“Catholicism requires a structure to exist. You can’t arrive in a village and set up a church. You need a priest and sacraments etcetera. Whereas an enthusiastic Protestant layman preacher comes to a village and soon he has a congregational style church.”

But this has also brought with it the risk of heresy, which, according to Loftus is an issue for Protestantism in China. “The Protestant pastor may be preaching doctrines from his reading of scripture which may not be in line with the mainstream Protestant church’s teachings.”

After 25 years in Taiwan and China Loftus declares himself pessimistic about further growth in the Chinese Catholic population due to the emptying out of rural Catholic villages. “This will lead to a fall in the local Catholic population before it stabilises and grows, he believes.

There has been little in the way of a wave of new conversions to Catholicism. “The majority of those I was dealing with were cradle Catholics,” said Loftus.

Officially, religion is tolerated by China’s rulers. “The government doesn’t encourage the faith but appreciates that it’s not going to go away. It’s about control. Religious groups always run the risk of not being able to be controlled…Protestants are seen as more malleable because there’s no reference to an outside authority.”

The government is similarly suspicious of Chinese Muslims to the extent that religion -rather than nationality – is their primary identity. Thus mosques across China have been ordered to remove Arabic-looking domes in favour of more Chinese looking structures. Government in some regions have also ordered the removal of church steeples.

Loftus is planning a visit to China this summer, having been prevented by restrictions on movement put in place by Covid prevented a visit in 2021. But he will go as a tourist, not as a priest. “Seeking to go back to China as a priest would be tedious and unnecessary process.”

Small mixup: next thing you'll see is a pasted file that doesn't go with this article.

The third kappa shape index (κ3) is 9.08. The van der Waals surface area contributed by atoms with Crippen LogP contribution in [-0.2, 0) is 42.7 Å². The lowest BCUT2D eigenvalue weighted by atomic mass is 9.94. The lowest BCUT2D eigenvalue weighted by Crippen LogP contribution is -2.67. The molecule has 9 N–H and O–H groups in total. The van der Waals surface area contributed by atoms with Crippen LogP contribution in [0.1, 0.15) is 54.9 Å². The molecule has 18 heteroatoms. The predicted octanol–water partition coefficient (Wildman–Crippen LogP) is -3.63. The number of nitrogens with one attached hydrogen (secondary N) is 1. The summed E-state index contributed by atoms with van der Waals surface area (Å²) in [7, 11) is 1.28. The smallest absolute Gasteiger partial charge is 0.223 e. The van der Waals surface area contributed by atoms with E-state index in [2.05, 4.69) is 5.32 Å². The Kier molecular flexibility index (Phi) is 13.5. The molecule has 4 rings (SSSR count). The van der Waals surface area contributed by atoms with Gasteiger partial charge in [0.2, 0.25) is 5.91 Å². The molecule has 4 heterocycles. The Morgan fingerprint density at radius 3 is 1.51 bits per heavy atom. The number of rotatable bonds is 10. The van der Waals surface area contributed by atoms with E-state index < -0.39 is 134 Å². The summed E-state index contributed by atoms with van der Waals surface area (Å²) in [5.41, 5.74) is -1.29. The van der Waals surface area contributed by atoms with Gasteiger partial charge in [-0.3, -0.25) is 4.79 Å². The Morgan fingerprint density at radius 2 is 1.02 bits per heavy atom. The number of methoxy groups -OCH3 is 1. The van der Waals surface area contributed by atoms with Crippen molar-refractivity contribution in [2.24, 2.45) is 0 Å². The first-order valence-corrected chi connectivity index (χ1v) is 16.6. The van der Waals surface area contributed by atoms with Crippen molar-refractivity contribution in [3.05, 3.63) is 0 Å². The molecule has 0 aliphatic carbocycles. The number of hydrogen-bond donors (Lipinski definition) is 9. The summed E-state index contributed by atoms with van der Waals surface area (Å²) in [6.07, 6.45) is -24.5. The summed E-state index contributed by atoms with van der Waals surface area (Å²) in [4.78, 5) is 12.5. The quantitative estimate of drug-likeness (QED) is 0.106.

In the meantime he gets to practise his Mandarin with students on the Technical University campuses. There’s a Presentation sister from the eastern Chinese city of Wenzhou among the clerical staff.

What does he miss most of China? “It’s such a big country with so much going on that are world changing, it’s a very big canvas. It’s a quarter of the world’s population wrestling with huge issues.”

Having for so long lived as a non-priest he has embraced the freedom to wear the collar in public in Ireland which he sees as “an extraordinary right.”

Yet, ironically, after two decades living in an authoritarian state he feels a lack of freedom too in modern Irish society. “I’m perceived because I do that [wear the collar] I’m a right-wing reactionary rather than someone who’s very comfortable in a multicultural environment.”

Loftus feels he should be able to be present in the public space in Ireland without judgement. “I don’t feel Catholicism is allowed to be in the public space without judgement. A space is rightly given to minorities… [But] I don’t feel I can have a voice in the public space.”

This article appeared in the April 2nd, 2024 edition of the Western People.

Leave a Reply

Your email address will not be published. Required fields are marked *